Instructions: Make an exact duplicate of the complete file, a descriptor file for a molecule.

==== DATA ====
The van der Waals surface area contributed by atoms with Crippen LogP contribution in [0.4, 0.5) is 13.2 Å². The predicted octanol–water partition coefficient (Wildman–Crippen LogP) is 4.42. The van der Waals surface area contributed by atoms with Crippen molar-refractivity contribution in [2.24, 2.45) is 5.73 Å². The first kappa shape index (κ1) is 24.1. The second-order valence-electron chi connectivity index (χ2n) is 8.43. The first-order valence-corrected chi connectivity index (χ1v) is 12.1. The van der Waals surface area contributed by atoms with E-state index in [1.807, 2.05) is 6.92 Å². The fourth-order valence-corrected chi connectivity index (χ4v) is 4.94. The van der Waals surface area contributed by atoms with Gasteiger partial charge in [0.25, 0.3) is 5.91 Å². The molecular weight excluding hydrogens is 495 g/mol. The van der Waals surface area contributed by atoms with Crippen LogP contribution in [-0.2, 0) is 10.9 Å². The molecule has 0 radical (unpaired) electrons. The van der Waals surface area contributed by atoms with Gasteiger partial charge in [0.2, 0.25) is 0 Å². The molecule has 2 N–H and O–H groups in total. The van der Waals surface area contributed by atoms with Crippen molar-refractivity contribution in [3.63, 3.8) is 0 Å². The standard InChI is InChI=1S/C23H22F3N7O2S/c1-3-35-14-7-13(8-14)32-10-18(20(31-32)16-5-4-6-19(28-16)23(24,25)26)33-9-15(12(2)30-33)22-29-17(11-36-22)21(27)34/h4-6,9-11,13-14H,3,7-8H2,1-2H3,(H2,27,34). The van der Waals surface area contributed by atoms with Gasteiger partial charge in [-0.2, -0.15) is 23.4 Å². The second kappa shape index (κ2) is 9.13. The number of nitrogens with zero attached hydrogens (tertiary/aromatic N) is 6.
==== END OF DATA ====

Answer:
The van der Waals surface area contributed by atoms with Crippen LogP contribution in [0.4, 0.5) is 13.2 Å². The predicted octanol–water partition coefficient (Wildman–Crippen LogP) is 4.42. The van der Waals surface area contributed by atoms with Crippen molar-refractivity contribution in [2.24, 2.45) is 5.73 Å². The first kappa shape index (κ1) is 24.1. The second-order valence-electron chi connectivity index (χ2n) is 8.43. The first-order valence-corrected chi connectivity index (χ1v) is 12.1. The van der Waals surface area contributed by atoms with E-state index in [1.807, 2.05) is 6.92 Å². The fourth-order valence-corrected chi connectivity index (χ4v) is 4.94. The van der Waals surface area contributed by atoms with Gasteiger partial charge in [0.25, 0.3) is 5.91 Å². The molecular weight excluding hydrogens is 495 g/mol. The van der Waals surface area contributed by atoms with Crippen LogP contribution in [-0.2, 0) is 10.9 Å². The molecule has 0 radical (unpaired) electrons. The van der Waals surface area contributed by atoms with Gasteiger partial charge in [0.2, 0.25) is 0 Å². The molecule has 2 N–H and O–H groups in total. The van der Waals surface area contributed by atoms with Crippen molar-refractivity contribution in [3.63, 3.8) is 0 Å². The standard InChI is InChI=1S/C23H22F3N7O2S/c1-3-35-14-7-13(8-14)32-10-18(20(31-32)16-5-4-6-19(28-16)23(24,25)26)33-9-15(12(2)30-33)22-29-17(11-36-22)21(27)34/h4-6,9-11,13-14H,3,7-8H2,1-2H3,(H2,27,34). The van der Waals surface area contributed by atoms with Gasteiger partial charge in [-0.2, -0.15) is 23.4 Å². The second kappa shape index (κ2) is 9.13. The number of nitrogens with zero attached hydrogens (tertiary/aromatic N) is 6.